Debate rages over Bible in public schools

Aug. 5, 2007 at 6:58 PM
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LOS ANGELES, Aug. 5 (UPI) -- Various U.S. public schools are adding the Bible to their curricula, with mixed reactions from parents, school boards and advocacy groups.

The implementation of the Bible in public schools comes from a broad agreement, particularly among the conservative population, that knowledge of the religious tome can help students gain a better understanding of art and literature, the Los Angeles Times reported.

But battles over how to teach Bible courses in public schools are raging, with some liberal groups saying academia is only a guise for pushing the Bible and Christianity onto students. The Times reported that in some cases, Bible courses were being taught by unqualified teachers or, in some cases, clergy members.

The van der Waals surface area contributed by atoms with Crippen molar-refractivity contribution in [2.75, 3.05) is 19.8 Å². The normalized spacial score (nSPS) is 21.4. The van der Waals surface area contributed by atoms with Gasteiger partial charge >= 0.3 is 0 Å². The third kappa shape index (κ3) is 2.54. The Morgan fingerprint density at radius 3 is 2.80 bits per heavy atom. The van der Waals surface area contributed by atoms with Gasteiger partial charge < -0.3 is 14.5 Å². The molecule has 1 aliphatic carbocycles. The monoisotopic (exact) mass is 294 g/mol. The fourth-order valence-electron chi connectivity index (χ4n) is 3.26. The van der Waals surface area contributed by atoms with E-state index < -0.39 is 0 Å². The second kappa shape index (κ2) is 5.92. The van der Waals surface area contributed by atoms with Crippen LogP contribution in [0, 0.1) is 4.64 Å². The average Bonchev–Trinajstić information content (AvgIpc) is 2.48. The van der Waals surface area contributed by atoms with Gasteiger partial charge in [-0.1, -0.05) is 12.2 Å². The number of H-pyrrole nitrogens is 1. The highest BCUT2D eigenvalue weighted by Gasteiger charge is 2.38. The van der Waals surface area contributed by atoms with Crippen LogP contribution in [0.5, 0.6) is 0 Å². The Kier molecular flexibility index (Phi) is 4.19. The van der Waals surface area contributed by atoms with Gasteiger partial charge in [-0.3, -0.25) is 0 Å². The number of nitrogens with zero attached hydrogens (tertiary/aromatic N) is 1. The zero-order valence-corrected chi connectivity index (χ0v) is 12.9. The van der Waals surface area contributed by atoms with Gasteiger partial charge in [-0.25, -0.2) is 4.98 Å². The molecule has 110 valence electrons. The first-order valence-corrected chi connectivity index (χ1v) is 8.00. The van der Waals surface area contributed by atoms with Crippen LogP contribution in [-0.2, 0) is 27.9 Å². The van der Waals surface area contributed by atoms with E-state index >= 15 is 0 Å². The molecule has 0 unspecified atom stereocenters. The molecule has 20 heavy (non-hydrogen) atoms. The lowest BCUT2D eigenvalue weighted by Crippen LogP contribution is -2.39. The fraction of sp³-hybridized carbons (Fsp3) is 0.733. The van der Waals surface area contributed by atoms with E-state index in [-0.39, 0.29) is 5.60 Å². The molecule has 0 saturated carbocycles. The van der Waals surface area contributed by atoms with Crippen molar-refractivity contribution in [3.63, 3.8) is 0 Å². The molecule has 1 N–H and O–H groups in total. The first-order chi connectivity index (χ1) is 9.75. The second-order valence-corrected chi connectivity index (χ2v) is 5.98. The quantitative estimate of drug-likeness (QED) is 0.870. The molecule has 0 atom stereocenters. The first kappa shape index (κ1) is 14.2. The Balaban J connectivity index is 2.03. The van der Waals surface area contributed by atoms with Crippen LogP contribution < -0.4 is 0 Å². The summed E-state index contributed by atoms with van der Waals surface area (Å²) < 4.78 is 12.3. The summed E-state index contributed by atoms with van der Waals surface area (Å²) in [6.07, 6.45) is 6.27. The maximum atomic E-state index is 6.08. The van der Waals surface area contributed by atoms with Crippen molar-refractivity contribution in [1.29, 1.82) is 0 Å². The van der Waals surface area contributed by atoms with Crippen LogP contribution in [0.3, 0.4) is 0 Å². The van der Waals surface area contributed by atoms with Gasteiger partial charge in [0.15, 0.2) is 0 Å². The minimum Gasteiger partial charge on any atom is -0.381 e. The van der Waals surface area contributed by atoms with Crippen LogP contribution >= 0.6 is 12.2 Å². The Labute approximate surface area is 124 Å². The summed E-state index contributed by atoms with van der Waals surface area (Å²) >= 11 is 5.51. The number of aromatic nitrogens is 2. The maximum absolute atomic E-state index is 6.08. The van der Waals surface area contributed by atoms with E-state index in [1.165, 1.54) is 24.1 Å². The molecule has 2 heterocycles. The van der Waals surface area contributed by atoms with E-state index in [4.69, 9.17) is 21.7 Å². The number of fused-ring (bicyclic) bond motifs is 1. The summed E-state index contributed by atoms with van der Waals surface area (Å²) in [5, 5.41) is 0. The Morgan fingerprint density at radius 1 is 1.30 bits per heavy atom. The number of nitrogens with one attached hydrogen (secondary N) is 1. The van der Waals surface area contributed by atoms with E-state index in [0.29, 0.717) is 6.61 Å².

But some teachers argue their Bible courses are taught constitutionally. At one high school in California's Orange County, one teacher offers a "Bible as/in Literature" course. The text for the course is "The Layman's Parallel Bible" which offers various translations of the Bible. Whether or not the Bible is believed to be the literal word of God is irrelevant to the course, the Times reported.

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